The demise of the Yasuní-ITT initiative – Back to reality or the end of the beginning?

Climate & Natural resources,Peace & Security05 Nov 2013Murat Arsel, Lorenzo Pellegrini

‘A big idea from a small country’. This is how Ecuador promoted its proposal to leave oil in the soil of Yasuní National Park in exchange for financial compensation from the international community. Yet, in August 2013– six years after its official launch– Ecuadorian president, Rafael Correa pulled the plug on the Yasuní-ITT initiative, despite vigorously campaigning for it in his early years. Negotiations over the proposal were marked by major struggles between actors at various political and geographical levels, and revealed inherent trade-offs facing resource-rich developing countries.

The Yasuní-ITT initiative was a proposal by Ecuador not to extract oil from the Ishpingo Tambococha Tiputini (ITT) field in oil-rich Yasuní National Park, which is home to two isolated indigenous communities, in exchange for financial compensation from the international community. The initiative combined pragmatism with idealism; it aimed to conserve one of the most biodiverse spots on earth and protect its indigenous inhabitants, while at the same time guaranteeing that Ecuador would not lose out financially.

Announcing the decision to abandon the initiative, Correa’s reasoning was straightforward: ‘rich nations have failed to back the initiative’. He blamed the international community for not contributing the $350 million a year required to push the initiative forward.  Soon after, Correa stated that extracting oil from the ITT field is necessary in the country’s fight against poverty. The decision to completely abandon the initiative highlights the insurmountable tension between the extraction-led development model of the Ecuadorian government and the environmental protection and conservation agenda pushed by civil society and the international community. While sustained attempts are being made within Ecuador to challenge the decision through a referendum, 1 the future of the initiative seems uncertain at best.

A pragmatic, yet idealistic proposal

The Yasuní-ITT initiative was both pragmatic and idealistic. It was pragmatic, because Ecuador took to heart what many knew to be true, but few were willing to translate into concrete action. As the Stern Review on the economics of climate change stated: ‘Even if the rich world takes on responsibility for absolute cuts in emissions of 60-80% by 2050, developing countries must take significant action too’. 2 The developing countries’ action should, however, follow the ‘shared but differentiated responsibility’ principle articulated in the 1992 Rio Declaration. The idea of the initiative was that the international community would change its relationship with the environment by contributing to a fund that transcended national and private interests. The estimated 846 million barrels of oil would, if extracted, provide Ecuador with approximately $7.2 billion in revenues. Moreover, in addition to the direct losses, non-extraction would also entail a loss of foreign investment, taxes and other financial revenues stemming from oil extraction. In exchange for non-extraction, the Ecuadorian state aimed to acquire compensation of $3.6 billion by 2024 from contributions by governments, foundations, the private sector and individuals – that is only half of the total revenues that extraction generate for the state. 3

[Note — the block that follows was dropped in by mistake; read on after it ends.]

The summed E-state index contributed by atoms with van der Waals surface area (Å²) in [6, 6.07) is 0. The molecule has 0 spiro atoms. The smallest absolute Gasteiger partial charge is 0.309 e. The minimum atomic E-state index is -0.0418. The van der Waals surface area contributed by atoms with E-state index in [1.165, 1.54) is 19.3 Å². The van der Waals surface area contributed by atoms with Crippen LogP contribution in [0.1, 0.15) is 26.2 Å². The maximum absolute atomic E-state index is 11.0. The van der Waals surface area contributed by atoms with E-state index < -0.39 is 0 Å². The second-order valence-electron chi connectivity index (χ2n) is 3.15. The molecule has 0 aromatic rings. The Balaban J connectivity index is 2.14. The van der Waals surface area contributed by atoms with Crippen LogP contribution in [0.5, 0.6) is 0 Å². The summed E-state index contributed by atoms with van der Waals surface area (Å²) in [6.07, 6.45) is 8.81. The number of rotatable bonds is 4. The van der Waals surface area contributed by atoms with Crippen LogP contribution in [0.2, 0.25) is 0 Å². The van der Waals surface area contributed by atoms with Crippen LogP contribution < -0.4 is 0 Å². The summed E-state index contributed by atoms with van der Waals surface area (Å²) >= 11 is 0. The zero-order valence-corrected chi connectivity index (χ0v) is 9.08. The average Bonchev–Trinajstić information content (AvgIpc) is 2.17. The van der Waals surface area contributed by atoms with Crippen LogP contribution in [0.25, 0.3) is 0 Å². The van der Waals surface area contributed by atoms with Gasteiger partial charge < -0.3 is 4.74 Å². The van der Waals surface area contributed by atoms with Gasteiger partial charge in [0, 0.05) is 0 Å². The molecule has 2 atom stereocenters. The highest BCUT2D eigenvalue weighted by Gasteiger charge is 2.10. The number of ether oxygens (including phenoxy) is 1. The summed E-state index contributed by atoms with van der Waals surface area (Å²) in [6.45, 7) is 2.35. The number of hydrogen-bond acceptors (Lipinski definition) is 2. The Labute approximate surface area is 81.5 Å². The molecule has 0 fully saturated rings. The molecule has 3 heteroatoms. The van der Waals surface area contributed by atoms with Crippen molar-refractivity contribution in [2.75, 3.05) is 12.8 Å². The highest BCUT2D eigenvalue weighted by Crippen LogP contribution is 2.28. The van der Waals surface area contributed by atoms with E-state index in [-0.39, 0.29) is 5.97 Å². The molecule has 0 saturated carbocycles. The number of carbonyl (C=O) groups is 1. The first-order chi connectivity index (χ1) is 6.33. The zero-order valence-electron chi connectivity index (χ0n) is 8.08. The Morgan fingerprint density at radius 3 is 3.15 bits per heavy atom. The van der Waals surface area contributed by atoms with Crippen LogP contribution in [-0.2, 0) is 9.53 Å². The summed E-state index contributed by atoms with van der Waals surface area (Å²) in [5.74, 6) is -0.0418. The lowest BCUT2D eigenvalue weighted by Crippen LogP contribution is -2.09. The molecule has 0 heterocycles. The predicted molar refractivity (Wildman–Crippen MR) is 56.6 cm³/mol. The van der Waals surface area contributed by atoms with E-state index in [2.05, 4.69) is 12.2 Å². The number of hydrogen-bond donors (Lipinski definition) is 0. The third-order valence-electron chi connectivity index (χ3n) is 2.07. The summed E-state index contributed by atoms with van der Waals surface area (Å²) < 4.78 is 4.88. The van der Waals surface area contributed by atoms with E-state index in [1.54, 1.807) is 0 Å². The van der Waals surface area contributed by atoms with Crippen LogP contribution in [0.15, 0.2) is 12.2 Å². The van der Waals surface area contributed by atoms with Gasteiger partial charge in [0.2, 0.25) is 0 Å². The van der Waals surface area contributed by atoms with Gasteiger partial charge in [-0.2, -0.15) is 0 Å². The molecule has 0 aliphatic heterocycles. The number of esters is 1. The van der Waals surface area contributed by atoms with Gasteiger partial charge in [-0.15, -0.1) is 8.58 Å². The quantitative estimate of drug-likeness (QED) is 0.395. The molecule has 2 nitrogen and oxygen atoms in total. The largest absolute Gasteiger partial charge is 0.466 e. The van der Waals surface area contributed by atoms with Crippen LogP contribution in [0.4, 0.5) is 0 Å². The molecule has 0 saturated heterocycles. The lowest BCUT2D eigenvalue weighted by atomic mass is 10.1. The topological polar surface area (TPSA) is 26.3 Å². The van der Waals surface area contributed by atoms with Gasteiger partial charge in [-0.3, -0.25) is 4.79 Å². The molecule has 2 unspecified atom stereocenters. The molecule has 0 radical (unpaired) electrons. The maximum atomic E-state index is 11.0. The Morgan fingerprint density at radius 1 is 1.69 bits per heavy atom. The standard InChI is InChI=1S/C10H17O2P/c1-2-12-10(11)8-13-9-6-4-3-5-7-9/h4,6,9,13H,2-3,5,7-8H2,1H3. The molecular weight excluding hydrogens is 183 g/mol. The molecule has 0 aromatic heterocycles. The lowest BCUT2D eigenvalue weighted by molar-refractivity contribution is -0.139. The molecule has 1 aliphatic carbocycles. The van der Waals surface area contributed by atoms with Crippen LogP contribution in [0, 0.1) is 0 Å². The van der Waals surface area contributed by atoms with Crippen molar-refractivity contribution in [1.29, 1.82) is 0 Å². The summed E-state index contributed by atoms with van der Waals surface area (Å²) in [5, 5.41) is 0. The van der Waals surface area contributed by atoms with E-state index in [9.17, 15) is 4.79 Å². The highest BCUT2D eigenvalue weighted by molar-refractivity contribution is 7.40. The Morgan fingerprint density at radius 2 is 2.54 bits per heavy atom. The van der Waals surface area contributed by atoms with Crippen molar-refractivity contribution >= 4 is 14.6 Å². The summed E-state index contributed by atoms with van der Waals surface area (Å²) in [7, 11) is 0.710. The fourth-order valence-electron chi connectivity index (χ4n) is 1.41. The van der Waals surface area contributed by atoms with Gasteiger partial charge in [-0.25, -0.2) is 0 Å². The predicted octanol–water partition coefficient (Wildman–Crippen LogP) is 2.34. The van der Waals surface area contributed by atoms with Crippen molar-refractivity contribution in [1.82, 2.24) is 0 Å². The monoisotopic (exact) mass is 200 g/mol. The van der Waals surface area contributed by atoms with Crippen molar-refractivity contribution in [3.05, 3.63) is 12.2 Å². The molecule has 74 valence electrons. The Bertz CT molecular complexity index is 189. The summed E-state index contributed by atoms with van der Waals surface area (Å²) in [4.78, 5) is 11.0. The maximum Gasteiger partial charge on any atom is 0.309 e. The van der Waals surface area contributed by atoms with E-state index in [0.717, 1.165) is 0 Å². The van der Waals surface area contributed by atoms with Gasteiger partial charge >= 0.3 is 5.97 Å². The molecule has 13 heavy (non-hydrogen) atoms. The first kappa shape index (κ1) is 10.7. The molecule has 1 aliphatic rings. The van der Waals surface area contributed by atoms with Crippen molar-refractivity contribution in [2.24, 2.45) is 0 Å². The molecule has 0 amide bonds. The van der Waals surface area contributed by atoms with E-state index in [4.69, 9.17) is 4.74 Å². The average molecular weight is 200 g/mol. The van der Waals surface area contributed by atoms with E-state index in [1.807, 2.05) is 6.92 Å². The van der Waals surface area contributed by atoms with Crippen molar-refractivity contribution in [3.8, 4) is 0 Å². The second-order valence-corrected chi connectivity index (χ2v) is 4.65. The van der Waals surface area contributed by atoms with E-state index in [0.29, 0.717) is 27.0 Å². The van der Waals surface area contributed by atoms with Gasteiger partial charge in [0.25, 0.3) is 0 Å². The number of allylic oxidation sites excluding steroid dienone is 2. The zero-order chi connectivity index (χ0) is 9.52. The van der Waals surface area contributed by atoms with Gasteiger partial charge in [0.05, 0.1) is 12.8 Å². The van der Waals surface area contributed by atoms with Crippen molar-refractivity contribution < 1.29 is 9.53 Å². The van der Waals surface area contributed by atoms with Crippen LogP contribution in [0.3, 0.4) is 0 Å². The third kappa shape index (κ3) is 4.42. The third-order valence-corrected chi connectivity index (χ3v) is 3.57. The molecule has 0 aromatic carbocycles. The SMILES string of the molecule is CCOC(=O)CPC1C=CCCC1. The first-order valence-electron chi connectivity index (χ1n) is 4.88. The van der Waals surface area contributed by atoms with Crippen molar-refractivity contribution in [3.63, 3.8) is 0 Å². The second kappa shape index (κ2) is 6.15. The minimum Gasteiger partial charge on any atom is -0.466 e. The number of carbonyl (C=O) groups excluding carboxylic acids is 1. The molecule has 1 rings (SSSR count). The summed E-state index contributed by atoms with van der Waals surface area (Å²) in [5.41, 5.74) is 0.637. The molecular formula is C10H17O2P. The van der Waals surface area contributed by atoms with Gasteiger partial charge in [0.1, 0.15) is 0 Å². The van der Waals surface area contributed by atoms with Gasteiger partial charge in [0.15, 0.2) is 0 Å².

The proposal was also idealistic, because it envisaged fulfilling Ecuador´s share of the responsibility to combat global climate change, as the amount of revenue not compensated for by the global fund would be attributed to Ecuador alone. In addition, not extracting oil in the ITT field in Yasuní National Park would help protect the atmosphere and biological diversity, which would be in the interest of the whole global community. Besides the direct benefits to local socio-ecological systems, a ban on oil extraction in the National Park would have substantially reduced COemissions. Non-extraction alone would have reduced emissions by 407 million metric tons, while non-deforestation would have reduced them by 800 million metric tons. 4 The ITT initiative sought to address the concern that the national park was  considered valuable  without transforming it into an economically interesting ‘natural resource’. Nevertheless, the area does have intrinsic value – for the indigenous communities who reside in the rainforest, and for the healthy functioning and regeneration of the world’s ecosystems. It is also important to stress that the indigenous population of this area includes two communities – Tagaeri and Taromenane – who are in voluntary isolation.

At the time of its unveiling, the Yasuní-ITT initiative enjoyed broad domestic and foreign support, but conflicts have since soured the significance of this groundbreaking proposal. Tensions between the Ecuadorian state and civil society, in the international political arena, and between capitalist markets and global patrimony, finally led to its demise.